The world’s largest video streaming platform, YouTube, home of viral videos, is looking to ride the NFT (non-fungible token) bubble, according to a 2022 roadmap shared by the company’s CEO Susan Wojcicki.
While the details of the plan are still sketchy, YouTube hinted at several ways it could be implementing blockchain technology, following in the footstep of its owner, Google, which has been diversifying away from advertisement revenue. Meta and Twitter have also explored NFTs.
“We’re always focused on expanding the YouTube ecosystem to help creators capitalize on emerging technologies, including things like NFTs, while continuing to strengthen and enhance the experiences creators and fans have on YouTube,” Wojcicki said in a blog post published on Jan. 25.
NFTs or nonfungible tokens are cryptographically unique digital tokens that provide proof of ownership for a wide range of tangible items that can be stored digitally such as artwork, digital collectibles, music, and items in video games.
They’re also a speculative bubble, according to economist John Hawkins, an economist at the University of Canberra.
“Increasingly there are speculative bubbles in things with absolutely no fundamental value,” Hawkins said. “NFTs have joined Bitcoin and celebrity meme-based cryptocurrencies such as Dogecoin and Shiba Inu as examples of tokens with no intrinsic worth, which speculators just buy in the hope the price will keep rising.”
There are worries that the NFT market could have been built on fake and plagiarized content. OpenSea, the dominant NFT marketplace, has captured 97 percent of all NFT sales. More than 80 percent of the NFTs created using its free minting tool are either counterfeits or spam, according to OpenSea. OpenSea is a peer-to-peer marketplace, supposedly, for rare digital items and crypto collectibles.
There are five areas of scams or fraud that have increased along with the NFT bubble, according to research from Bolster, a fraud prevention platform. The scams include replica NFT stores, fake NFT stores, counterfeit or fraud NFTs, fake airdrops and NFT giveaways, and social media scams.
Despite the warnings, YouTube and others are working on features to help video creators make their own digital collectibles that they can sell as NFTs.
Here are three things you need to know about YouTube NFTs:
1. YouTube could dethrone OpenSea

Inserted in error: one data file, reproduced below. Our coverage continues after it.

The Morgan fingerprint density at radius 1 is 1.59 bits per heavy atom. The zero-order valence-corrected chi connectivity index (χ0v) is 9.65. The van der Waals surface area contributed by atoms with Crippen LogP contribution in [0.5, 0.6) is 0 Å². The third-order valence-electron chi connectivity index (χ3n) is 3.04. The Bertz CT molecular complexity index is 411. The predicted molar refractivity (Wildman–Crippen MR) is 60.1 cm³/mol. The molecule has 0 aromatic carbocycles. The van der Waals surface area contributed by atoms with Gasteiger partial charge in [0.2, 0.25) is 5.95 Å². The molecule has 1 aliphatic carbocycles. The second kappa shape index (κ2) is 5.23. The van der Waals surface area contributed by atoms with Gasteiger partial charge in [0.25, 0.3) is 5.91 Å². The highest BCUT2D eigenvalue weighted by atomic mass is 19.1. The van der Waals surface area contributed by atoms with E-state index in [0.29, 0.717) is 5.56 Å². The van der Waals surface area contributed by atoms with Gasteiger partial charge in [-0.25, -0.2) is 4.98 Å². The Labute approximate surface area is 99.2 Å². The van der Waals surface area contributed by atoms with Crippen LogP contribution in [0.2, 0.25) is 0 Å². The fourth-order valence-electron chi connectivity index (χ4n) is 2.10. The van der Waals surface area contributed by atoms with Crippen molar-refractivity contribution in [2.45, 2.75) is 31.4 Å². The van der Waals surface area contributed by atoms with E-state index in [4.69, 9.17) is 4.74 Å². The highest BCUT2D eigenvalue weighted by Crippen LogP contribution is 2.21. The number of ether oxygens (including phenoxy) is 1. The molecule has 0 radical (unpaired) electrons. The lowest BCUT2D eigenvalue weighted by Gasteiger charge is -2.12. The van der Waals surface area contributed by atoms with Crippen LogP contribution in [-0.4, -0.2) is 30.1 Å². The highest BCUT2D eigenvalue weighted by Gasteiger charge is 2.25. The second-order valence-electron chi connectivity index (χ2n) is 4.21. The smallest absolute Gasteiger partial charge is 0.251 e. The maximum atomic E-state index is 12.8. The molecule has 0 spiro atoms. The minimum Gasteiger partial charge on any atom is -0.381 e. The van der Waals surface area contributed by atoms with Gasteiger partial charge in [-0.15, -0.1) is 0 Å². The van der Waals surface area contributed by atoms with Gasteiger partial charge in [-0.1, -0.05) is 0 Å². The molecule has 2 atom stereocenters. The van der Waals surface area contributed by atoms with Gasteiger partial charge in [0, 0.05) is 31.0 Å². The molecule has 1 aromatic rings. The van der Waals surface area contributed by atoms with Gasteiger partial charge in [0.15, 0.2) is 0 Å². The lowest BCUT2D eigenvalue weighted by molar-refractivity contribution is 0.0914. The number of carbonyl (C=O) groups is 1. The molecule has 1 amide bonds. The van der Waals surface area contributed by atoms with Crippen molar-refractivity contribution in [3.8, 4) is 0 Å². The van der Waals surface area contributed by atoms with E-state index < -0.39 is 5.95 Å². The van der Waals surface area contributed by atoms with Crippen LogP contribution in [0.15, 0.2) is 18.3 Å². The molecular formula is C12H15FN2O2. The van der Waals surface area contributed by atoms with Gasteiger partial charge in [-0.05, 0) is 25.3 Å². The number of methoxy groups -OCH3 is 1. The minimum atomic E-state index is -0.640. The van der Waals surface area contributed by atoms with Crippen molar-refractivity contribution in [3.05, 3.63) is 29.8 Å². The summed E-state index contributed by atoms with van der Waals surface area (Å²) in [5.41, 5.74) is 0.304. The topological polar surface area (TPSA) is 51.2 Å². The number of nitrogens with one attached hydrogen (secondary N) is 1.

YouTube’s 2 billion monthly active viewers are a force to reckon with. By comparison, OpenSea has less than 500,000 active users.
“YouTube is missing out on potential opportunities to profit from NFT sales,” wrote NFT entrepreneur Daniel Yurcho. “There is no company better suited to tackle (the issues), bring trust to NFTs, and monopolize video tokenization than YouTube.”
Other social media companies that have rolled out their own version of NFTs include Twitter, which now offers a way for users who own a special JPEG to “show off your prized possessions” via a hexagonal profile picture. Meta, which owns Facebook and Instagram, is said to be preparing something similar.
Listen to GHOGH with Jamarlin Martin | Episode 74: Jamarlin Martin Jamarlin returns for a new season of the GHOGH podcast to discuss Bitcoin, bubbles, and Biden. He talks about the risk factors for Bitcoin as an investment asset including origin risk, speculative market structure, regulatory, and environment. Are broader financial markets in a massive speculative bubble?
2. Some creators are against YouTube turning their content into NFTs
Some content creators have voiced opposition to YouTube’s plan to monetize their content via NFTs and take a bigger cut of the income they generate.
“So YouTube, without my permission, is now selling my content as an NFT? Surprisingly, this isn’t clarified, all it states is that ‘fans can own creators’ videos,” Youtube content creator @SubToOptimus wrote in a tweet.
“I don’t want people owning shit that I made as an NFT. It’s MY content. IF this is the case, YouTube can go fuck off.”
3. YouTube creators are already making their own NFTS
Some creators of viral YouTube videos have already turned them into NFTs and sold them. The Charlie Bit Me NFT, depicting a baby biting his brother’s finger, was auctioned off in 2021 for $761,000. David After Dentist, a video of a disoriented child post-anesthesia, was sold as an NFT for more than $11,000.